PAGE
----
The internet collectively stood aghast in July when Microsoft announced it was discontinuing inclusion of Microsoft Paint as standard in Windows. Some vague wording suggested that Paint was being axed entirely, and a wave of outcry ensued. The push-back was so loud, Microsoft issued a second statement, clarifying that although it was no longer updating Paint, its latest version would be available for free on the Windows app store.
Since releasing with the first version of Windows in 1985, MS Paint has become synonymous with Windows machines. It's part of the furniture when using a PC, like an old rocking chair that gets passed from generation to generation. Even if it's only ever used by kids or as a distraction, it's reliable, promising a simple but effective artistic palette with which to kill some time. For some, however, the tool is more than a frivolous way to endure a particularly lifeless office meeting. Some have managed to use the program for its intended purpose—to make art, and they've gotten rather good at it.
One such artist is James Murray, who goes by "Jim’ll Paint It," a wildly popular illustrator whose work with MS Paint has garnered him almost 700,000 followers Facebook. Murray specializes in painting characters and historical figures in bizarre, often hilarious situations based on audience request. There's the Muppets re-enacting the chest-buster scene from Ridley Scott's Alien, or 'Dad's Army of Darkness', a mashup of classic British sitcom Dad's Army and Sam Raimi's cult horror Army of Darkness.
“I was just drawing pictures for my immediate friends to kill time. I found asking for requests was just another way of switching off and relaxing and just doing something creative without having to chip away at the same part of the brain engaged with doing professional design work,” Murray told me via email. “It started going a bit crazy when I put a few of them on Tumblr.”
Working with the Adobe suites for his day-job, Murray was initially drawn to Paint because it was so simple. He could scratch the itch of wanting to illustrate without being bombarded with options for every line and colour. Gradually he started to appreciate the straight-forward nature of the program, figuring out what it's capable of while humoring silly requests from friends. Before too long, he was creating images that weren't just funny in their concept but genuinely impressive too, showcasing a wide colour-palette and intricate line-work few would believe came from MS Paint.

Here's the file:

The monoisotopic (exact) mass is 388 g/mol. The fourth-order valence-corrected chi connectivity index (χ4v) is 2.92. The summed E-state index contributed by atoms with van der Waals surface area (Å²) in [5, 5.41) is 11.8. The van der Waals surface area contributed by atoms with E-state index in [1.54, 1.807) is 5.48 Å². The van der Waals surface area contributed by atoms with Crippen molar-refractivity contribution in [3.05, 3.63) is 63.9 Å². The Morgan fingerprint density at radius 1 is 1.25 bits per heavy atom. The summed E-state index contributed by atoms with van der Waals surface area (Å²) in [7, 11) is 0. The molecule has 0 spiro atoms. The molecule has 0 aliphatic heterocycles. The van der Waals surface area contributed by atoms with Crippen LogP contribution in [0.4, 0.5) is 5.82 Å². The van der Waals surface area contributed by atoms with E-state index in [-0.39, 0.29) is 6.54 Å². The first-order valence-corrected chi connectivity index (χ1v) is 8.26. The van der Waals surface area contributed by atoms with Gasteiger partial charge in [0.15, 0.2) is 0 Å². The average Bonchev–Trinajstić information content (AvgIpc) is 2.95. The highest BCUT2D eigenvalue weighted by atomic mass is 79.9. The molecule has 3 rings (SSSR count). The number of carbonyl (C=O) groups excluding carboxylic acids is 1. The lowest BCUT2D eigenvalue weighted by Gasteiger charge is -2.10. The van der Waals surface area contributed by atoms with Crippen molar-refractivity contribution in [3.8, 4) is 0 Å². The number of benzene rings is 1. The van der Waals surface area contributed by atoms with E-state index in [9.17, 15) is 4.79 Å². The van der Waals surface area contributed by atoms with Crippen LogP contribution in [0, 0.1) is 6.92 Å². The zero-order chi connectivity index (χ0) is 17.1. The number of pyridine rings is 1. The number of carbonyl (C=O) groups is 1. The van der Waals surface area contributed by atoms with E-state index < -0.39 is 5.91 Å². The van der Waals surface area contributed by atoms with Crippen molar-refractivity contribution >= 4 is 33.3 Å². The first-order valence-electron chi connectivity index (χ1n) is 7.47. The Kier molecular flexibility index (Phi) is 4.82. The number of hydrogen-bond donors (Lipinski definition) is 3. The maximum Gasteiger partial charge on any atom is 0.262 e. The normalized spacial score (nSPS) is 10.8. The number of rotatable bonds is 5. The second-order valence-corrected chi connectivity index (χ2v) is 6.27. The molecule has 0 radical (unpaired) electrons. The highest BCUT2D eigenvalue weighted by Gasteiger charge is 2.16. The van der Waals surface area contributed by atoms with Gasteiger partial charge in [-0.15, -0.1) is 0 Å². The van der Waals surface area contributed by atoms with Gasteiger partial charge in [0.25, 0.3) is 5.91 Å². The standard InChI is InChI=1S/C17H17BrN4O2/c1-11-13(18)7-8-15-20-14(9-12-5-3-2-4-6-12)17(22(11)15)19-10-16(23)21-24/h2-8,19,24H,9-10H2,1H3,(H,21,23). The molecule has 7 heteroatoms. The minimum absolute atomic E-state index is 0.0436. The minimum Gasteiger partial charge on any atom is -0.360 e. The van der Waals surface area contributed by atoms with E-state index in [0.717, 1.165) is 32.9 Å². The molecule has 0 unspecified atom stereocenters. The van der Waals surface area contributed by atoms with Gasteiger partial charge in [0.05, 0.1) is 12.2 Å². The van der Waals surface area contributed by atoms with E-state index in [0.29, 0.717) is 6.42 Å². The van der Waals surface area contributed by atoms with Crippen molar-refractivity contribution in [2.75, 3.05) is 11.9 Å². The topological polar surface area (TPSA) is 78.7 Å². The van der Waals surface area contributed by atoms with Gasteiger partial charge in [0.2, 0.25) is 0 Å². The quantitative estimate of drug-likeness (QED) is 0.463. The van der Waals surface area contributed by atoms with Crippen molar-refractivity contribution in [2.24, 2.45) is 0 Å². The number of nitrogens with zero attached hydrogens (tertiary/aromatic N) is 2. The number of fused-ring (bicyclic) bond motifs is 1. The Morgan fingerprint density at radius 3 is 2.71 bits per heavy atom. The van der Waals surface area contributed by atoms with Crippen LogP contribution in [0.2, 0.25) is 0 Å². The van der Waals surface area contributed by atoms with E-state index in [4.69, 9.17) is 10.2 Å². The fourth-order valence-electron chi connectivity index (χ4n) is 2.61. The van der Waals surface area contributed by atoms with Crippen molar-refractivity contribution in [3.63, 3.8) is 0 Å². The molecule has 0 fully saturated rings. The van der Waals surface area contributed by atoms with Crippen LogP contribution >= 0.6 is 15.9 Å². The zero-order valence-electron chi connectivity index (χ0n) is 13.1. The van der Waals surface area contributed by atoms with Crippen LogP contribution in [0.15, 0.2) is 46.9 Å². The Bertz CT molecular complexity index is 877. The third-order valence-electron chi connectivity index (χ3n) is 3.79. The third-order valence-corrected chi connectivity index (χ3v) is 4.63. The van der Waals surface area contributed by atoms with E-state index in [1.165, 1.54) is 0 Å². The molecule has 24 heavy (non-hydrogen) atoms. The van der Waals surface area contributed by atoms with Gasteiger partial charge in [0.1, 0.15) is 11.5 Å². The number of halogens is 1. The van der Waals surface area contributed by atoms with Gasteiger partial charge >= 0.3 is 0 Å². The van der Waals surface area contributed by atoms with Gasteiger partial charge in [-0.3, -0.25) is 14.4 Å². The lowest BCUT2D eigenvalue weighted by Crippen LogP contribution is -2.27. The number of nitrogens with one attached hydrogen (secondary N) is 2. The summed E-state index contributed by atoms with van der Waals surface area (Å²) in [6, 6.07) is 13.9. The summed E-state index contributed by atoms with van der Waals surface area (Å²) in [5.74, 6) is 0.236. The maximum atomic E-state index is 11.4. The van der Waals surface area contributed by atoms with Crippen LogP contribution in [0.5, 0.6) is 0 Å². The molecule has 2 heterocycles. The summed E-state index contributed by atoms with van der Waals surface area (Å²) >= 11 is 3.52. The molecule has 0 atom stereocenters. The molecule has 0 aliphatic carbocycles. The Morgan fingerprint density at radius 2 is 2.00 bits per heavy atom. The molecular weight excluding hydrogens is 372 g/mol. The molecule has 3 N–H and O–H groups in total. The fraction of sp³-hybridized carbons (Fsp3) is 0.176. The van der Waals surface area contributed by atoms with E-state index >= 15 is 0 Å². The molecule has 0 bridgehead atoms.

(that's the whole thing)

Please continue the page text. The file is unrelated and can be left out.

“It does simplicity better,” Murray said. “The older versions are so simple that they strip away distractions, temptations and safety nets and force you to make bold choices that you might not be able to undo.”
Another Paint-alum is artist Patrick Hines. An illustrator based out of Boston, Hines uses MS Paint almost exclusively to create his work. His creations, some original, others recreations of scenes from books and movies like Harry Potter and Star Wars, demonstrate a mastery of Paint on a similar level to Murray's, though with only a mere tiny sum of the social media traction. Still, he's managed nearly 200,000 views on art-based sharing site DeviantArt and isn't far below Murray when one Googles “MS Paint artist”.
“I started using it [MS-Paint] sometime around 2003, 2004,” Hines told me in a Skype interview. “I was working over-nights as a security guard in a Boston nursing home. I was at a reception desk for most of the night and I didn't have anything to do. It was either Microsoft Paint or Freecell and Minesweeper and I stink at those games and I'm not a big of Solitaire, so it was either Paint or a slow descent into insanity!”
Initially, Hines used the program to pass the time, fiddling with it to try and replicate techniques he used as a regular artist. He always assumed he'd graduate to more intensive software like Photoshop, but that never happened. He got comfortable, and after a few years he found he'd ostensibly shifted mediums, with Paint becoming his primary mode of creation.
Like Murray, it's the limitation that really captivated Hines, challenging him to figure out a solution to an idea he had. As he puts it, the limitations force him to get creative and plan out a picture different than if he was using a different program. It's only when you really scrutinize the shading and composition do you begin to notice a roughness that betrays Paint's limited capabilities; uneven colour gradients and bumpy lining that betray a program being pushed almost beyond its means. But it's that same messiness that Hines enjoys about the work.